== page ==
Accordingly, an Israeli delegation is reported to have visited Sudan and met with military leaders involved in the coup, among them Abdel Rahim Hamdan Dagalo, a prominent general and close ally of Burhan. Dagalo was part of a Sudanese military delegation that visited Israel several weeks earlier. This working relationship has given rise in some media to speculation that Israel was somehow complicit in masterminding Burhan’s coup – a conspiracy theory that does not hold much water.
With normalization signed but not yet sealed, there would be little to Israel’s advantage in helping establish an unstable, illegitimate regime against mass popular opposition. As Israel has shown over the past year, it is more concerned with helping to stabilize Sudan’s economy, which is relatively underdeveloped compared with other members of the Abraham Accords.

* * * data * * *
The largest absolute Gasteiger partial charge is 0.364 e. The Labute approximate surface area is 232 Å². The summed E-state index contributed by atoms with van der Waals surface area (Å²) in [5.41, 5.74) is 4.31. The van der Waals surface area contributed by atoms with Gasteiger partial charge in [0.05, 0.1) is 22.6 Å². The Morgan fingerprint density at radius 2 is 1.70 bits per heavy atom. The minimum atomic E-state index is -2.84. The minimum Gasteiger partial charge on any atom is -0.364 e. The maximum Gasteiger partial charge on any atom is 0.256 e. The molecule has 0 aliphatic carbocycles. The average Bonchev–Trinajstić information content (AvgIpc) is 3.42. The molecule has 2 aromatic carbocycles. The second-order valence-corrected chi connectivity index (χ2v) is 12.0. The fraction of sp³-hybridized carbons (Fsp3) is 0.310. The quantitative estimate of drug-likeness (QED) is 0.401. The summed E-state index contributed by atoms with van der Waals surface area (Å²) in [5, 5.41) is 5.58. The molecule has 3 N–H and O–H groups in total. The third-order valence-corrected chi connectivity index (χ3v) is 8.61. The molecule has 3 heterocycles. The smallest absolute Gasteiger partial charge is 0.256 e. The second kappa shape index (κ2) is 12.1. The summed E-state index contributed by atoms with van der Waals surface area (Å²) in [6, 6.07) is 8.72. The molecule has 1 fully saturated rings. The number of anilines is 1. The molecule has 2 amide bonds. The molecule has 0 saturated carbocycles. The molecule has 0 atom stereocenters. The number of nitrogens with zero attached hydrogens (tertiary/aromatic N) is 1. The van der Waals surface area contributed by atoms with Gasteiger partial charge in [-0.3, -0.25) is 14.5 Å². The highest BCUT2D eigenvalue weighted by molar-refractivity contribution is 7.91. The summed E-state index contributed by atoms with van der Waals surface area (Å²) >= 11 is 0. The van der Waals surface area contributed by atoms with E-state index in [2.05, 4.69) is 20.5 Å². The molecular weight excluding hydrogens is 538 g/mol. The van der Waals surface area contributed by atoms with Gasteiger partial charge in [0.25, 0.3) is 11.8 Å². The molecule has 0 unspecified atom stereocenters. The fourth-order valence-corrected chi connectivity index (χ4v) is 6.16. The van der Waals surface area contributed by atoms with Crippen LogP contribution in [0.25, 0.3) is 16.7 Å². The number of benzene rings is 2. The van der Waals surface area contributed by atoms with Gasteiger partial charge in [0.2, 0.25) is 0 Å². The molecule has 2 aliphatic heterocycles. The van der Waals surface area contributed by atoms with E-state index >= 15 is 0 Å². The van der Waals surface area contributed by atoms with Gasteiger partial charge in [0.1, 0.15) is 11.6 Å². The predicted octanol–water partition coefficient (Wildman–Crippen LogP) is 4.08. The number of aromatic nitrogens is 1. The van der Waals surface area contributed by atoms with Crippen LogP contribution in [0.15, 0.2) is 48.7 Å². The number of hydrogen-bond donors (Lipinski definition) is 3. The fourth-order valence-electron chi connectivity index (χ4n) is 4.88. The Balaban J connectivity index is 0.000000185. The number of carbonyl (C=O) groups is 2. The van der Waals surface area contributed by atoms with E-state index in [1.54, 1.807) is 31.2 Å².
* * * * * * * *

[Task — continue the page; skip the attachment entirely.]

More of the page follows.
US envoy for the Horn of Africa, Jeffrey Feltman, said in a briefing with reporters on November 2 that Burhan and his supporters in the military had “hijacked and betrayed” the democratic aspirations of the Sudanese people.
“The world is watching,” said Feltman. “The military can’t choose its civilian partners in the transitional government. They need to work together.”
Burhan, it seems, is getting the message. In a broadcast interview on November 7 he committed himself to a peaceful transition to civilian rule, indicating that he will not hold a government position afterward. “We are committed to handing over power to a civilian government,” he said. “We will honor our pledge, the pledge we made to the people and the international community, that we are committed to completing the transition [and] holding the elections as scheduled.”
Israel is doubtless striving behind the scenes to ensure this desirable outcome.
The writer is Middle East correspondent for Eurasia Review. His latest book is: Trump and the Holy Land: 2016-2020. Follow him at: www.a-mid-east-journal.blogspot.com.